Bachelor of Laws/Arts
Bachelor of Laws/Arts

I did a semester long exchange at McGill during my 5th year of Law/Arts. I went on exchange with very high expectations as many of my friends who had been on exchange before said that it was the highlight of their university experience. My time at McGill definitely lived up to the hype.

Living in Montréal I was able to immerse myself in the unique blend of French and North American culture that characterises Montréal, and extend myself academically by using my French both in the classroom and in everyday life. I got to experience my first real Canadian winter and all the fun activities like dog sledding, ice climbing and skiing that come along with it. Most importantly, I got to share this incredible experience with exchange students from all corners of the globe.

ACADEMIC

As UQ students are unable to take law courses at McGill, I took this opportunity to complete courses that would count towards my French major. At McGill I studied three French language courses, a Quebec politics course and a Canadian art history course. These courses not only counted towards my major but had the double benefit of allowing me to learn more about the unique Québécoise culture. While it is not necessary to understand French to survive a semester exchange at McGill, I do think knowing some French added a different dimension to my exchange experience as language is such a key part of understanding a culture.

The overall workload of doing 5 courses (the required full time load at McGill) proved to be quite demanding, particularly as I was taking so many language courses which had weekly assessments. Be careful in your course selection. While studying at a prestigious institution like McGill is a great opportunity to extend yourself academically, you don’t want to overburden yourself as you will want to spend your weekends exploring all that Montréal and its surroundings have to offer. Finally, this is a clichéd piece of advice when combing through past testimonies but it is valid. Try and take electives or, if you have to do a compulsory course, get plenty of equivalent McGill courses approved in advance. I guarantee you will not end up being able to take all of the McGill courses you planned on taking.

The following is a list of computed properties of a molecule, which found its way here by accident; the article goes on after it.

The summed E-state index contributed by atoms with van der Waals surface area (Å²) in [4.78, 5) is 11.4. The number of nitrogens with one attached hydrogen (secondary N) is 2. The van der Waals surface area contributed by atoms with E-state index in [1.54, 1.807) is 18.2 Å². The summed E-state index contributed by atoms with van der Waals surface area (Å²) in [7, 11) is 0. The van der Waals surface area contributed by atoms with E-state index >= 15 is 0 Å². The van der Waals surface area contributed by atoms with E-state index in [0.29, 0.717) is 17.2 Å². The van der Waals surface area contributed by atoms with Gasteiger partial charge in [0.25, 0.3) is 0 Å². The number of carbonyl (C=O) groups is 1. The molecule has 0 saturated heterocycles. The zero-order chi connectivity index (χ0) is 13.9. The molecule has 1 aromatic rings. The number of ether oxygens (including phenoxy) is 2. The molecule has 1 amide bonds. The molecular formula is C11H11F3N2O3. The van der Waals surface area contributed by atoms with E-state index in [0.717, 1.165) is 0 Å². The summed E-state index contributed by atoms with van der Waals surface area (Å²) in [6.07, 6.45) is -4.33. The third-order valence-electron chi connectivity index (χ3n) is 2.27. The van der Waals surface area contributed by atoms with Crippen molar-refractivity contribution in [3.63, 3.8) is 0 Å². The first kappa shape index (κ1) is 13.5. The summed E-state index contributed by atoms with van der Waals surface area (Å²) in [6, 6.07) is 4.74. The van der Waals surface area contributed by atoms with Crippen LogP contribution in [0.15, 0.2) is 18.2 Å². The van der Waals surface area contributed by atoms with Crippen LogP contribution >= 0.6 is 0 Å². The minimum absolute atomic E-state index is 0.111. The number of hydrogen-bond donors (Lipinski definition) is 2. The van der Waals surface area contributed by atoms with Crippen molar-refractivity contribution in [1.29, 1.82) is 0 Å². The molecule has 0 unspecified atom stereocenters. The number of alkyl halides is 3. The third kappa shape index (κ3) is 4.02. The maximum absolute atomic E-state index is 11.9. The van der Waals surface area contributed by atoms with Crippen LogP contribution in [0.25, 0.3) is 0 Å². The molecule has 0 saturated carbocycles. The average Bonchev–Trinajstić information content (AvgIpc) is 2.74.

ACCOMODATION

I chose to live off campus which I would highly recommend as most residences at McGill are over-priced and are inhabited solely by first year students. I arrived in Montréal three days before starting classes with nowhere to live. Fortunately, I furnished room in a beautiful apartment right in the heart of the plateau with four lovely French girls. While I would definitely recommend not arranging anything in advance so you can inspect your accommodation before committing to it, I would recommend arriving at least a week in advance so that you have plenty of time to find a place and settle in before starting class.

The best way to find accommodation with other students is by joining the numerous McGill Housing facebook pages. I would highly recommend living somewhere in the Plateau however no further than St Laurent, especially if you are there during winter semester because walking 25 minutes every day in -40C soon becomes tiresome. If possible, try and get a place close to a metro stop as the buses are often full and infrequent. When looking for accommodation, be sure to ask whether the heating is any good and if it is included in the rent. Trust me, you don’t want to have a badly heated house!

EXPENSES

I found rent and the cost of living to be generally much cheaper than Brisbane. However, I would still recommend budgeting around $10,000 for a semester if you are planning on doing lots of weekend trips and want to take advantage of Montréal’s rich culinary scene!

TOP TIPS

• Join the McGill Outdoor Club, McGill SSMUSKI, MISN and Interstude. All of these clubs and societies organised fantastic trips away on a regular basis and served as a great way to They were a great platform to meet other exchange students.
• Live in the Plateau as it features the best of what Montréal has to offer.
• Have brunch often. Montréal has an unmatchable brunch scene!
• Don’t leave things to last minute (trip wise) and get involved in clubs and societies from the start. If possible try and stay for a whole year as one semester just goes way too quickly. This is my only regret!
 

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